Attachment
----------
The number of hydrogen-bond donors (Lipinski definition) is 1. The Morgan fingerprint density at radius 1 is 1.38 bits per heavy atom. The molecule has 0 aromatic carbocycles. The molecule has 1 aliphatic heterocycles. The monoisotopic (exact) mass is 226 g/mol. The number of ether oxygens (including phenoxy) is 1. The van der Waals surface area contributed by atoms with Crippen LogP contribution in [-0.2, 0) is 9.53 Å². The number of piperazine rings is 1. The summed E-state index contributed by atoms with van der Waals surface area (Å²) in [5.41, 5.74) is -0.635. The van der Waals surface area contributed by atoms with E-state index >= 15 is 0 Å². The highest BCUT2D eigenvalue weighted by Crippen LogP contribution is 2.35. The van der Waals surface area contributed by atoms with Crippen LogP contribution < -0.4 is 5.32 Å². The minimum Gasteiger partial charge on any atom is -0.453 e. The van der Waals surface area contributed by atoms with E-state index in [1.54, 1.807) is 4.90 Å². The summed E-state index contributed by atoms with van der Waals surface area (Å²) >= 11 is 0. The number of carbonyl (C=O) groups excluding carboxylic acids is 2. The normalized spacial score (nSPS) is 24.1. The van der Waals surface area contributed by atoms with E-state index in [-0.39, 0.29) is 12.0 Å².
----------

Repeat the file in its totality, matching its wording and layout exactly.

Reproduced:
The number of hydrogen-bond donors (Lipinski definition) is 1. The Morgan fingerprint density at radius 1 is 1.38 bits per heavy atom. The molecule has 0 aromatic carbocycles. The molecule has 1 aliphatic heterocycles. The monoisotopic (exact) mass is 226 g/mol. The number of ether oxygens (including phenoxy) is 1. The van der Waals surface area contributed by atoms with Crippen LogP contribution in [-0.2, 0) is 9.53 Å². The number of piperazine rings is 1. The summed E-state index contributed by atoms with van der Waals surface area (Å²) in [5.41, 5.74) is -0.635. The van der Waals surface area contributed by atoms with E-state index >= 15 is 0 Å². The highest BCUT2D eigenvalue weighted by Crippen LogP contribution is 2.35. The van der Waals surface area contributed by atoms with Crippen LogP contribution < -0.4 is 5.32 Å². The minimum Gasteiger partial charge on any atom is -0.453 e. The van der Waals surface area contributed by atoms with E-state index in [1.54, 1.807) is 4.90 Å². The summed E-state index contributed by atoms with van der Waals surface area (Å²) >= 11 is 0. The number of carbonyl (C=O) groups excluding carboxylic acids is 2. The normalized spacial score (nSPS) is 24.1. The van der Waals surface area contributed by atoms with E-state index in [-0.39, 0.29) is 12.0 Å².